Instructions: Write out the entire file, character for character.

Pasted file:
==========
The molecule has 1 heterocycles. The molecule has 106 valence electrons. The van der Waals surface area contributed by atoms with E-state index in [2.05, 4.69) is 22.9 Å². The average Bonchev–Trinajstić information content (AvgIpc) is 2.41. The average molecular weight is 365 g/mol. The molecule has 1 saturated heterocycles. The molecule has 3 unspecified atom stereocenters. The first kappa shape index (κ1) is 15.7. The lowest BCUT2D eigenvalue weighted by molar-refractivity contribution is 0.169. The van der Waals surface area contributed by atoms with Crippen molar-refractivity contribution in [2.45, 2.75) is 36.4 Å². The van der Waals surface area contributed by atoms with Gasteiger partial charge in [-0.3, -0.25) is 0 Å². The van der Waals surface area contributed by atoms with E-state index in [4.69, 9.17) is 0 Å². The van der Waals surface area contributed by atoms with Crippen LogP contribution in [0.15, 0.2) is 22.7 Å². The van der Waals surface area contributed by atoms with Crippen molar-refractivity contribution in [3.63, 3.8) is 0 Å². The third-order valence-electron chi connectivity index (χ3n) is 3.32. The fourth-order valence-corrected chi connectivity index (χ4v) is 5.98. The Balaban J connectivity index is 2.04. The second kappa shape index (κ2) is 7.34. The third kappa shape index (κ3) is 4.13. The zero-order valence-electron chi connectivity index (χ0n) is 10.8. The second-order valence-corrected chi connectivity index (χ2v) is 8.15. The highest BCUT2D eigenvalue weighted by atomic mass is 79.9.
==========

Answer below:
The molecule has 1 heterocycles. The molecule has 106 valence electrons. The van der Waals surface area contributed by atoms with E-state index in [2.05, 4.69) is 22.9 Å². The average Bonchev–Trinajstić information content (AvgIpc) is 2.41. The average molecular weight is 365 g/mol. The molecule has 1 saturated heterocycles. The molecule has 3 unspecified atom stereocenters. The first kappa shape index (κ1) is 15.7. The lowest BCUT2D eigenvalue weighted by molar-refractivity contribution is 0.169. The van der Waals surface area contributed by atoms with Crippen molar-refractivity contribution in [2.45, 2.75) is 36.4 Å². The van der Waals surface area contributed by atoms with Gasteiger partial charge in [-0.3, -0.25) is 0 Å². The van der Waals surface area contributed by atoms with E-state index in [4.69, 9.17) is 0 Å². The van der Waals surface area contributed by atoms with Crippen LogP contribution in [0.15, 0.2) is 22.7 Å². The van der Waals surface area contributed by atoms with Crippen molar-refractivity contribution in [3.63, 3.8) is 0 Å². The third-order valence-electron chi connectivity index (χ3n) is 3.32. The fourth-order valence-corrected chi connectivity index (χ4v) is 5.98. The Balaban J connectivity index is 2.04. The second kappa shape index (κ2) is 7.34. The third kappa shape index (κ3) is 4.13. The zero-order valence-electron chi connectivity index (χ0n) is 10.8. The second-order valence-corrected chi connectivity index (χ2v) is 8.15. The highest BCUT2D eigenvalue weighted by atomic mass is 79.9.